The Quilt Square Girls, relocate to West Jefferson in a perfectly charming refurbished storefront formerly known as the "shoe shop building."
The Quilt Square Girls, have moved into West Jefferson in a perfectly charming, refurbished storefront located at 5 East 2nd. Street, formerly known as the "shoe shop building."
For artists, Syndi and Renee, it is a combination of workshop, gallery and lounging area complete with sofa and coffee table. From this peaceful, almost domestic setting, the Quilt Square Girls create the colorful painted panels one may observe decorating barns, houses and other structures throughout Ashe County. Their work, however, is just a small part of what has become a national movement, with one or more counties in at least 45 states creating “barn quilt trails” along which tourists and day-trippers may view the finest examples of the art form. In Ashe County, the Arts Council offers maps of local routes as well as guided tours that include discussion of county history.
The First Documented Barn Quilt
Donna Sue Groves created the first documented barn quilt in 2001, an Ohio woman who wanted to pay tribute to her mother, a gifted quilter. That a craft of such recent origin should now seem a permanent fixture of American life does not surprise Syndi, who sees it as a near perfect combination of public art, folk tradition and individual expression.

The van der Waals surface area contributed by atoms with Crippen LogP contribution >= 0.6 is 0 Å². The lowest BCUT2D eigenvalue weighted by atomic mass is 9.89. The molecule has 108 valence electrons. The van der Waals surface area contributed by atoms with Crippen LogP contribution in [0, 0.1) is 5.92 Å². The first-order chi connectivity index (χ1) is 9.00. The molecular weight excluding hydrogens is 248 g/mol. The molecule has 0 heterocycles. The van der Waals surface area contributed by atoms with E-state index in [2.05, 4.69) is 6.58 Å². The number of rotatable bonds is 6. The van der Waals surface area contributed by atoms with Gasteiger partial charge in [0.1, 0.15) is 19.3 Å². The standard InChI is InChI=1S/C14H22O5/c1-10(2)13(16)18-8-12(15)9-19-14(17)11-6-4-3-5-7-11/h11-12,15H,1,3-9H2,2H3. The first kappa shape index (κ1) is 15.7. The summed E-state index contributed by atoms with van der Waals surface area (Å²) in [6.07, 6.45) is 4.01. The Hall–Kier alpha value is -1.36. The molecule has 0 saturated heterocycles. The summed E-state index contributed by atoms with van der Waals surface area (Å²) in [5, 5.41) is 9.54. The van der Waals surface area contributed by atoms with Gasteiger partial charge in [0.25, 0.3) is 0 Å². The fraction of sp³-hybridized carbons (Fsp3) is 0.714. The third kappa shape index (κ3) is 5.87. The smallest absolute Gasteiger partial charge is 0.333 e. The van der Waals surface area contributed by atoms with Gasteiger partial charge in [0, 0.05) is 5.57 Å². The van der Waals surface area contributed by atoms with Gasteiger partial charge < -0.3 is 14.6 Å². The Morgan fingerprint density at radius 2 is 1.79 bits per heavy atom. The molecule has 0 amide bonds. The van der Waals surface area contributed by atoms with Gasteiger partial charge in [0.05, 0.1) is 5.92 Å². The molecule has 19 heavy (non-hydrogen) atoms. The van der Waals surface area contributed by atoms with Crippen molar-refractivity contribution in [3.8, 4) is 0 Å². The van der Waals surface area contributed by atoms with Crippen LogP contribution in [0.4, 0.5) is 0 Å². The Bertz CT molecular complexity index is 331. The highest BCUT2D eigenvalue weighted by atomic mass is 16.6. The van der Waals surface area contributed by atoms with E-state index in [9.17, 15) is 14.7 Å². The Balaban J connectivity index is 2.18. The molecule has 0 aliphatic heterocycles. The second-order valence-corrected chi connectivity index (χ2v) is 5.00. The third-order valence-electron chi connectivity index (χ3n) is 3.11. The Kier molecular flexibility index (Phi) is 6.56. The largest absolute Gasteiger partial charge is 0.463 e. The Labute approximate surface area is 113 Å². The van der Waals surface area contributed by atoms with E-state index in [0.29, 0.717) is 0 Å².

“Many of the patterns we use are traditional quilt patterns,” she said, “and we see it as a way to honor the contribution of rural people and the contribution of women in particular, but at the same time, quilt squares make an individual statement as well.”
A quick glance through the Quilt Square Girls’ online gallery bears this out. Added to the elaborate geometry of traditional patterns are more concrete images, anything from animals to religious symbols to images that evoke good times and easy living such as wine bottles or beach chairs. This individualization can be simple, such as using a quilt pattern from a specific geographic region, or quite complex, such as their reproduction of the U.S. Navy Submarine Service seal complete with an eagle, a three-mast sailing ship and a good deal of intricate detail.
“Public art is about self-expression, just like any other art,” Syndi explained.
Of course, when one imagines public art, one may picture a committee in a city or town commissioning a specific work to fill a community need, something such as a statue or a mural. Quilt squares, though encouraged by arts councils across the nation, are more organic in origin, arising not from a single grand scheme but rather from regional, family or personal traditions. It is this sense of tradition Syndi and Renee try to tap into as they create their work.
“Tradition and heritage are everywhere,” Syndi said. “And we see it was our job to honor that, to represent our community in the best possible light.”
The entire town is delighted that Renee and Syndi relocated downtown West Jefferson!